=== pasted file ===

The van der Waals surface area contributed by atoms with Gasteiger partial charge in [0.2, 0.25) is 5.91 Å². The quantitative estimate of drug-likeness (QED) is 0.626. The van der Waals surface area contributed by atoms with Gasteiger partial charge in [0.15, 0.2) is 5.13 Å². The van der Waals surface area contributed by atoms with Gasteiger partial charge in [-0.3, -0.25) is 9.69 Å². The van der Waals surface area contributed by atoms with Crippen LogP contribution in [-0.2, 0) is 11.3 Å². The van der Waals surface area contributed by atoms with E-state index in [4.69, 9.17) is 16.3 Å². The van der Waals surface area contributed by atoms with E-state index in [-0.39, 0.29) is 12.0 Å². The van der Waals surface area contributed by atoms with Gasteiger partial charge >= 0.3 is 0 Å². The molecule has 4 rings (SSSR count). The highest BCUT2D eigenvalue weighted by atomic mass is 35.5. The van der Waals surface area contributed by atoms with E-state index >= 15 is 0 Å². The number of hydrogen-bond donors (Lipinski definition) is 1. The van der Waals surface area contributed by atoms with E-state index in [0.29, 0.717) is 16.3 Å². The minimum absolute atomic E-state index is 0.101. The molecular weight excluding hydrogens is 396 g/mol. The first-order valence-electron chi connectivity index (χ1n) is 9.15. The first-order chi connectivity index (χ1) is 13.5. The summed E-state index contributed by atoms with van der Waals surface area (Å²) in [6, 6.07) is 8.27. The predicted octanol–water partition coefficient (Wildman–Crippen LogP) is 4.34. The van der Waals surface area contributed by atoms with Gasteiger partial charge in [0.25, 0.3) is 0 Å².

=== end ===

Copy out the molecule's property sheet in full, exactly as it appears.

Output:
The van der Waals surface area contributed by atoms with Gasteiger partial charge in [0.2, 0.25) is 5.91 Å². The quantitative estimate of drug-likeness (QED) is 0.626. The van der Waals surface area contributed by atoms with Gasteiger partial charge in [0.15, 0.2) is 5.13 Å². The van der Waals surface area contributed by atoms with Gasteiger partial charge in [-0.3, -0.25) is 9.69 Å². The van der Waals surface area contributed by atoms with Crippen LogP contribution in [-0.2, 0) is 11.3 Å². The van der Waals surface area contributed by atoms with E-state index in [4.69, 9.17) is 16.3 Å². The van der Waals surface area contributed by atoms with E-state index in [-0.39, 0.29) is 12.0 Å². The van der Waals surface area contributed by atoms with Gasteiger partial charge >= 0.3 is 0 Å². The molecule has 4 rings (SSSR count). The highest BCUT2D eigenvalue weighted by atomic mass is 35.5. The van der Waals surface area contributed by atoms with E-state index >= 15 is 0 Å². The number of hydrogen-bond donors (Lipinski definition) is 1. The van der Waals surface area contributed by atoms with E-state index in [0.29, 0.717) is 16.3 Å². The minimum absolute atomic E-state index is 0.101. The molecular weight excluding hydrogens is 396 g/mol. The first-order valence-electron chi connectivity index (χ1n) is 9.15. The first-order chi connectivity index (χ1) is 13.5. The summed E-state index contributed by atoms with van der Waals surface area (Å²) in [6, 6.07) is 8.27. The predicted octanol–water partition coefficient (Wildman–Crippen LogP) is 4.34. The van der Waals surface area contributed by atoms with Gasteiger partial charge in [0.25, 0.3) is 0 Å².